Reasons for hope for 2017-18 non-playoff teams
NBA.com Global on Apr 13, 2018 11:37 AM
LOS ANGELES, CA - JANUARY 3: Kyle Kuzma #0 of the Los Angeles Lakers goes to the basket against the Oklahoma City Thunder on January 3, 2018 at STAPLES Center in Los Angeles, California. (Photo by Andrew D. Bernstein/NBAE via Getty Images)
By Sekou Smith, NBA.com
For fans of the 16 teams headed for the 2018 playoffs, it’s all about maximizing the immediate future and opportunities that come with being a part of the NBA’s “second season.”
Once you’re in, at least and as Kevin Garnett once said, “anything is possible!”
The future takes on a totally different focus for the lottery-bound teams. First up is hoping that May 15, Draft lottery day, turns out to be a hoops Christmas. Then comes the June Draft and the selection of what is hopefully the future face(s) of the franchise.
And come July, when free agency and Summer League action do their choreographed dance, dreams starting taking a much more realistic shape for lottery squads. So with plenty of time to ponder the possibilities between now and Draft lottery night, we take a look at things the lottery teams can feel good about as they slide off the radar for the next month.
So without further ado, a look at the non-playoff crop from 2017-18 ...
NOTE: Teams listed in alphabetical order
Everything could be new for the Hawks by next season, from the look and feel inside of a renovated Philips Arena (haircut or Top Golf, anyone?) to a roster that is need of a similar makeover. It helps to have a Draft war chest that consists of three first-rounders. But there are already a couple of young building blocks in place in Taurean Prince (who was a force down the stretch of this brutal season) and promising young big man John Collins.
Culture. Culture. Culture. That's what Nets coach Kenny Atkinson is working on building in Brooklyn. That, plus a player-development program that has seen the likes of Spencer Dinwiddie, Rondae Hollis-Jefferson and Caris LeVert develop into productive players. (Young big man Jarrett Allen could be next). If a healthy Jeremy Lin does what the Nets believe he can, this group becomes much more interesting.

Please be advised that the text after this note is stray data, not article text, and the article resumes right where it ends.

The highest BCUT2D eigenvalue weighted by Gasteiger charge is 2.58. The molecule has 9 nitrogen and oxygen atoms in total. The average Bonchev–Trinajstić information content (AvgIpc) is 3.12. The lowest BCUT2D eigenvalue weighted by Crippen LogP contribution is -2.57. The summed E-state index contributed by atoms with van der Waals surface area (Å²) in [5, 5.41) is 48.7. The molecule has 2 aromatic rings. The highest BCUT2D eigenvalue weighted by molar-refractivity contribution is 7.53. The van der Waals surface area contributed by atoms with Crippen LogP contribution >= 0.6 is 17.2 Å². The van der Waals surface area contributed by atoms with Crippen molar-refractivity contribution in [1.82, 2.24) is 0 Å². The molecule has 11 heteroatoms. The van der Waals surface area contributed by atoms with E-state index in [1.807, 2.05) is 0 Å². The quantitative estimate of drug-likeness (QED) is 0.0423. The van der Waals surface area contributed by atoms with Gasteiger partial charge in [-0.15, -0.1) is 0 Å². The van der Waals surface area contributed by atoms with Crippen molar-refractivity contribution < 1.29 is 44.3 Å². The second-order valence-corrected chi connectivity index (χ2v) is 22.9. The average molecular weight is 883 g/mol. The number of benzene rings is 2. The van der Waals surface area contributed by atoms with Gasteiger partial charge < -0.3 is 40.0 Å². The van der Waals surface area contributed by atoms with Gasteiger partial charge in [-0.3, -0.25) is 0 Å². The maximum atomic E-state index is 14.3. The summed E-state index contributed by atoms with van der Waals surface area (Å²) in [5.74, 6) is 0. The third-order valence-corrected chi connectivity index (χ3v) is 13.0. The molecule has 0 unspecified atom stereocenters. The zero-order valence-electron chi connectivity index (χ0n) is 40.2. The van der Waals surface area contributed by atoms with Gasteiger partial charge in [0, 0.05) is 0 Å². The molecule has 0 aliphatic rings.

The Hornets have fallen woefully short of expectations in recent seasons. Doing so cost former GM Rich Cho his job and provides his replacement, Mitch Kupchak, a prime opportunity to show what he learned about championship-level team-building during his years with the Los Angeles Lakers. Charlotte certainly worked for veteran big man Dwight Howard, who had a career resurgence in 2017-18. All-Star guard Kemba Walker survived trade rumors all season and remains one of the league’s most dynamic backcourt talents.
The rebuild from rock bottom will go a lot faster if the Bulls put their trust in Zach LaVine and Lauri Markannen as the headliners for the future. Everything else is negotiable for a franchise that has to identify and empower a point guard/playmaker comfortable setting the table for two dynamic youngsters with (eventual) All-Star potential. Coach Fred Hoiberg finally free from the shackles of expectations from the previous era should also provide a boost.
The good news? Dirk Nowitzki said it's looking like he's coming back for another season, perhaps the last of his sure-fire Hall of Fame career. The even better news? That gives rookie Dennis Smith Jr., the future face of the franchise, another season to learn from the all-time face of the franchise. The Mavs have plenty of heavy lifting to do to repair the image of the organization, both on and off the court. Coach Rick Carlisle’s guidance and Smith Jr. leading a seasoned cast in what could be Dirk’s final campaign is a good place to start in 2018-19.
Coach Michael Malone’s team was forced to play its final eight regular season games like the one-and-done affairs that they turned out to be. And they battled to the finish, falling on the final night in Minneapolis to a Timberwolves team that was just as desperate to get into the Western Conference playoff mix. The near-miss will only serve to harden these Nuggets, who are stocked with a playoff roster and need only to avoid the injury bug (Paul Millsap early and Gary Harris late) that bit them this season.